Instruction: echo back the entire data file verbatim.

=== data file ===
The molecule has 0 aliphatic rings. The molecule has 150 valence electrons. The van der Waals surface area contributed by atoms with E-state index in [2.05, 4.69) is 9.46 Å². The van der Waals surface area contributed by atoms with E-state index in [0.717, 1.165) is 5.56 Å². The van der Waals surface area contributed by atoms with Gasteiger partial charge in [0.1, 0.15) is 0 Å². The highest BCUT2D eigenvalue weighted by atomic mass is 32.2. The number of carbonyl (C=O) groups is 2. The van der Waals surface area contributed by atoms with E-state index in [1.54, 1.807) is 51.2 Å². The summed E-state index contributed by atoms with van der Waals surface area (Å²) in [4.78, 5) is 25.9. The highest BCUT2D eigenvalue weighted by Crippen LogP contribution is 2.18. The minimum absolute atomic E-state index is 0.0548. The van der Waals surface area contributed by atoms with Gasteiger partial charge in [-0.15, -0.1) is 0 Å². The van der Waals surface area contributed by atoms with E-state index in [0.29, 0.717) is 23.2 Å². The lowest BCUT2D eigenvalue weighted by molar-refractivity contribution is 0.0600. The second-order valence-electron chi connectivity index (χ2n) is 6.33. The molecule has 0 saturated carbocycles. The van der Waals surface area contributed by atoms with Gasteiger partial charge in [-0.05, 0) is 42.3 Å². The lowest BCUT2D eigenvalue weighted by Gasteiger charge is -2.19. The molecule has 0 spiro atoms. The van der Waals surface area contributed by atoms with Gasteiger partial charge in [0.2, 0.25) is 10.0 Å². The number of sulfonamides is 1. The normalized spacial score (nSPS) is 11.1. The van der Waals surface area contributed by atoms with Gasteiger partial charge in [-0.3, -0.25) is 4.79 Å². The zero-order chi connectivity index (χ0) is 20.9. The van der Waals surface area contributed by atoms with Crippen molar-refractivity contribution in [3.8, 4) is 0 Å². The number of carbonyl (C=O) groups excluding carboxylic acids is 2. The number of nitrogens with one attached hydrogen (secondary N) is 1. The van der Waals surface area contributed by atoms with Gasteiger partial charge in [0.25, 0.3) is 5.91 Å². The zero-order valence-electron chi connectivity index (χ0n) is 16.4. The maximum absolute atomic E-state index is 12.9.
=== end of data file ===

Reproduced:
The molecule has 0 aliphatic rings. The molecule has 150 valence electrons. The van der Waals surface area contributed by atoms with E-state index in [2.05, 4.69) is 9.46 Å². The van der Waals surface area contributed by atoms with E-state index in [0.717, 1.165) is 5.56 Å². The van der Waals surface area contributed by atoms with Gasteiger partial charge in [0.1, 0.15) is 0 Å². The highest BCUT2D eigenvalue weighted by atomic mass is 32.2. The number of carbonyl (C=O) groups is 2. The van der Waals surface area contributed by atoms with E-state index in [1.54, 1.807) is 51.2 Å². The summed E-state index contributed by atoms with van der Waals surface area (Å²) in [4.78, 5) is 25.9. The highest BCUT2D eigenvalue weighted by Crippen LogP contribution is 2.18. The minimum absolute atomic E-state index is 0.0548. The van der Waals surface area contributed by atoms with Gasteiger partial charge in [-0.15, -0.1) is 0 Å². The van der Waals surface area contributed by atoms with E-state index in [0.29, 0.717) is 23.2 Å². The lowest BCUT2D eigenvalue weighted by molar-refractivity contribution is 0.0600. The second-order valence-electron chi connectivity index (χ2n) is 6.33. The molecule has 0 saturated carbocycles. The van der Waals surface area contributed by atoms with Gasteiger partial charge in [-0.05, 0) is 42.3 Å². The lowest BCUT2D eigenvalue weighted by Gasteiger charge is -2.19. The molecule has 0 spiro atoms. The van der Waals surface area contributed by atoms with Gasteiger partial charge in [0.2, 0.25) is 10.0 Å². The number of sulfonamides is 1. The normalized spacial score (nSPS) is 11.1. The van der Waals surface area contributed by atoms with Gasteiger partial charge in [-0.3, -0.25) is 4.79 Å². The zero-order chi connectivity index (χ0) is 20.9. The van der Waals surface area contributed by atoms with Crippen molar-refractivity contribution in [3.8, 4) is 0 Å². The number of carbonyl (C=O) groups excluding carboxylic acids is 2. The number of nitrogens with one attached hydrogen (secondary N) is 1. The van der Waals surface area contributed by atoms with Gasteiger partial charge in [0.25, 0.3) is 5.91 Å². The zero-order valence-electron chi connectivity index (χ0n) is 16.4. The maximum absolute atomic E-state index is 12.9.